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This is the 50th blog post since we started last year following Salute 2016 (here is a link to the very first post) – no big parties lined up or memorial statues being carved but there is a certain level of satisfaction involved – I am celebrating the occasion rolling a few ones and having a few crafty beers.

We spent last week in Southern France visiting some friends with the compulsory sampling of the local produce to the small hours.  The Little One practiced his camouflage skills and apart from the bright NERF rifle it was difficult to spot him and his friend in the undergrowth.

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On the Wargames front there is not much new – all the Stuff for Salute is packed.

We have told you where to look for us at Salute in the last blog entry (see here) and here is the general blur about it (see here) – hope we will see you there!

I had to rearrange a little bit so the Russians got out of their box anyway in their full glory.  Here are a few shots showing 24 of the total 32 bases that will be present on the day.

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And finally and most important to create some dimension on an otherwise relatively flat battlefield – the trees.

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Below is a link to an PDF file with the details of the bases for the Battle and game statistics for both Polemos GNW as well as The Twilight of the Sun King.  See the notes below on regards on what each bases represents in the Polemos rules which should make it relatively easy to translate the overall list to whatever rules you are using.  Note that this list is slightly different to what I have presented in previous postings as some corrections in the list have been made.

I think we will run the Demo game using the Twilight of the Sun King rules on the day, see more here.

Link to Kalisz Bases Polemos GNW and TOTSK

With regards to the Polemos Basing the following act as guidelines.  Note that the leader/commander bases are markers indicating where the leaders are located on the field of battle and not active combat units.  I tend to base them with 1 to 3 models on the front row representing quality (1 – Poor, 2 – Average and 3 – Excellent) and models on the back row representing Tempo points (used in the Polemos rules).

The extract below is from the Polemos GNW Rulebook (Page 5).

“The actual ratio of figures to real men will vary depending on how many figures you put on a base.  A base represents the following: 
 
 A base of infantry, except skirmishing infantry, represents between 400 and 600 men.  They can be a single large battalion, a pair of smaller ones or a group of subunits up to this approximate strength.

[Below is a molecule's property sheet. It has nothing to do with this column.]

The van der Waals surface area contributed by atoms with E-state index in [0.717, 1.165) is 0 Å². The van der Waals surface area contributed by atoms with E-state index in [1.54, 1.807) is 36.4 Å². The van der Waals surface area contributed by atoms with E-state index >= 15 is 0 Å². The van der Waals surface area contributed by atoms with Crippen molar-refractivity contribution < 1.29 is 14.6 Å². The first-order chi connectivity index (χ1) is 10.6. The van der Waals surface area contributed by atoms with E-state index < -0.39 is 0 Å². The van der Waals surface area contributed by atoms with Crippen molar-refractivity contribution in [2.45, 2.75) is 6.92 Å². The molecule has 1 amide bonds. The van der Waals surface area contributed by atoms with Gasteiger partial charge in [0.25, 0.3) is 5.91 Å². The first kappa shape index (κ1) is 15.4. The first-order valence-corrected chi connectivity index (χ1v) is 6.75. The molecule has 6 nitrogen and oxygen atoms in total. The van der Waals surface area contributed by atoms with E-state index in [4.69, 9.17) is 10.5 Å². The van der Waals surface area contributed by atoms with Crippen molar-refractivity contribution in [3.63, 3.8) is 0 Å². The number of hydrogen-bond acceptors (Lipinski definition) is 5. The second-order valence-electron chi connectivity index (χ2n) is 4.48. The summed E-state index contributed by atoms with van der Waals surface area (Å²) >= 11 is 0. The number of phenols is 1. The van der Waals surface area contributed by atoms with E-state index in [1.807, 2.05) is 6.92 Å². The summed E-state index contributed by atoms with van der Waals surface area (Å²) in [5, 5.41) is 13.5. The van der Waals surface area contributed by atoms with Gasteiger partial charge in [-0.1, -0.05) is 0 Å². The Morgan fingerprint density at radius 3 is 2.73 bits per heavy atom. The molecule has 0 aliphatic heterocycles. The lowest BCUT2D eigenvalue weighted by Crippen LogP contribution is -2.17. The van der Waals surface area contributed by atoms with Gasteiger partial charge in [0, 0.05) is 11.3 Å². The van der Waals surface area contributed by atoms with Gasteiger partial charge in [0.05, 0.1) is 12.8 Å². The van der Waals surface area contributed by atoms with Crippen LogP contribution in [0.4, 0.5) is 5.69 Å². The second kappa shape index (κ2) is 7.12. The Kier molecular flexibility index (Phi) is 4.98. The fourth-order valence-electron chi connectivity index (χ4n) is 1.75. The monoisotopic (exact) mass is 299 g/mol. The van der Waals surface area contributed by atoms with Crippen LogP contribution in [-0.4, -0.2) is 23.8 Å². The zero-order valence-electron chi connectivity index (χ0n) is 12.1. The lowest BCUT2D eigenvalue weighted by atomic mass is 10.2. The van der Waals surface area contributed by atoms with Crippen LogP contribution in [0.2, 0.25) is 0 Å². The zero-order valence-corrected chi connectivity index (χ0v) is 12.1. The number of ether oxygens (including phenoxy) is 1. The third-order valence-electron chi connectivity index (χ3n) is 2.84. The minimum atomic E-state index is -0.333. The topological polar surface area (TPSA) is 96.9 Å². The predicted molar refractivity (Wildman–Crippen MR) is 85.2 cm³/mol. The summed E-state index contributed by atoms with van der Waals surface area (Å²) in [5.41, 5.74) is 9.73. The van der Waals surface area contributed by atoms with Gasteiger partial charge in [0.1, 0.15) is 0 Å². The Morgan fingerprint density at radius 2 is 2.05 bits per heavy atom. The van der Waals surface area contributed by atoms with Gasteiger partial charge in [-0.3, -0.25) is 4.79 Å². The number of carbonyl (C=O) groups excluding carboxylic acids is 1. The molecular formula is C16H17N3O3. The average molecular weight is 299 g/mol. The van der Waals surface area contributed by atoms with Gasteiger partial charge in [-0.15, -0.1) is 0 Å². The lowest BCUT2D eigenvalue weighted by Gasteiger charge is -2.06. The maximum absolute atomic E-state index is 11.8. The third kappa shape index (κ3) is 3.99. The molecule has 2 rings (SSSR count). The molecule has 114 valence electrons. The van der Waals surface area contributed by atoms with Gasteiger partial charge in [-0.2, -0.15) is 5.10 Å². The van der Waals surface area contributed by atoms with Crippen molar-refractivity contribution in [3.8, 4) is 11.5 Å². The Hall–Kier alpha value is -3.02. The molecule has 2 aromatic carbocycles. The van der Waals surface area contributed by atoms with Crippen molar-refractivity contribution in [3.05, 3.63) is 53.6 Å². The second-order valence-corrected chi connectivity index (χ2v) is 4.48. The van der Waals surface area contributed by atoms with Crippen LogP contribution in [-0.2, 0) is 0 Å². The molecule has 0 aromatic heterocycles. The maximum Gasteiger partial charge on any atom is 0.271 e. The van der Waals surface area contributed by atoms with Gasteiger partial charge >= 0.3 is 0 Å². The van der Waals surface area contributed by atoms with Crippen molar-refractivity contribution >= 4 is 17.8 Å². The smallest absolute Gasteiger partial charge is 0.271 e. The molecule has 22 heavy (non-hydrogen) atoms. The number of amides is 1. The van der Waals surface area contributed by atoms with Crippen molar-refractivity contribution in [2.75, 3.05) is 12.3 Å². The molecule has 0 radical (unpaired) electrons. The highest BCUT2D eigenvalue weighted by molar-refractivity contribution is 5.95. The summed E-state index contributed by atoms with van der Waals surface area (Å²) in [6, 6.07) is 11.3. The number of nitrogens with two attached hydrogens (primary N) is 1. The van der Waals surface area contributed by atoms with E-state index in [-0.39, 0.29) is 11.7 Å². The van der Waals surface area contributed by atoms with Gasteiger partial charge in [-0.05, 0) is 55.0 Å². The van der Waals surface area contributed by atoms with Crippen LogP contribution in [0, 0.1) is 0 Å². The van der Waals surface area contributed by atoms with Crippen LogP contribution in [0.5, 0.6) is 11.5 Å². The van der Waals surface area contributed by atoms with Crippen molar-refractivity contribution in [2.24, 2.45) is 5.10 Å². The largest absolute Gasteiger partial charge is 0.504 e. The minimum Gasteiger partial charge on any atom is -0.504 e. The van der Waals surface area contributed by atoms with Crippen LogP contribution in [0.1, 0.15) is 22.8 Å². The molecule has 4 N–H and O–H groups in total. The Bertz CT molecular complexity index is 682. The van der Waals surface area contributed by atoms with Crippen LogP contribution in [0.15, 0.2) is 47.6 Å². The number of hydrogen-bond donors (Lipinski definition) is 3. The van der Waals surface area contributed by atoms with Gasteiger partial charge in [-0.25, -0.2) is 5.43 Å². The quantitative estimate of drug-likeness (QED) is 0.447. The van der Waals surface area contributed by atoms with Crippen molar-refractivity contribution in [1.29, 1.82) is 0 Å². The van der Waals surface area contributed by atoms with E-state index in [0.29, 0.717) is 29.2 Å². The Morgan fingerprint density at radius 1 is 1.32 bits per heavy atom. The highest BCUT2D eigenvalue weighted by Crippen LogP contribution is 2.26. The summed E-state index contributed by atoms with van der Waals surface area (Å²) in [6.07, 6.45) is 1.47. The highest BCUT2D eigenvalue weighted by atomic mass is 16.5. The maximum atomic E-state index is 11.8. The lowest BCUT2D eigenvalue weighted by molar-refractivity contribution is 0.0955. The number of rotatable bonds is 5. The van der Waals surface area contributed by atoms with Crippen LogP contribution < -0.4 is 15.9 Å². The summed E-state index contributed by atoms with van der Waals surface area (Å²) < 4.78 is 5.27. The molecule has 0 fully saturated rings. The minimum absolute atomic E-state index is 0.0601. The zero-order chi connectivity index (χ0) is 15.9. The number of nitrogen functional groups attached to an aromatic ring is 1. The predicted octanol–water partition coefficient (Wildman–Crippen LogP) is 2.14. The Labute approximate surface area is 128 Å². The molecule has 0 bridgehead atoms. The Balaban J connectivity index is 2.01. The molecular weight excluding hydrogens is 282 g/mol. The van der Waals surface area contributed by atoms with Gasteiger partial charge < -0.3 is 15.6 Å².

 A base of cavalry, dismounted dragoons and skirmishing infantry represents two to three squadrons or similar groups, representing 200 to 300 men.  A cavalry base is assumed to include wide intervals between squadrons, allowing friendly cavalry bases to pass through each other.  
 
 An artillery base represents four to eight guns.  The number of guns that a base represents varies depending on the size of the real guns.  Four heavy guns will be represented by one base.  While eight light guns will also be represented by one base.

And there was another thing…

A delivery of some Corrugated Sheet Metal

I get a fair few deliveries from Amazon (google it if you are not familiar with them) and I noted that their packaging have a very nice and tight corrugation.  I have seen this being used in the past to simulate corrugated sheets but had not tried it myself.  I wanted to give it a try as I want to expand on the terrain I have for using with the Scrappers Mutant 1984 project I am working on (See more about it here).

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Armed with a sharp knife I set slowly cut away the cover sheet on one side (I hope it is bleeding obvious but be careful when you use a knife).

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After a few minutes I had plenty of uncovered sheets (I only cut them on one side).

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After this I cut out small 40 by 20 mm pieces.

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I got a nice pile of them.

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I then built a simple test structure using some coffee stirrers (like the ones you get at Starbucks), matches, and my corrugated sheets. Using superglue and PVA to stick the things together,  The two colorful pieces on top are made from some Kinder Egg rubbish the Small One had lying around – I and the Little One speculated that these could be part of some semi-portable wind based energy system. They had some interesting detail that will look good when drybrushed later.

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I gave it a spray with a grey primer and I think this will paint up reasonably well (here with some unfinished miniatures to understand scale) and I think it looks ok with the 28mm figures.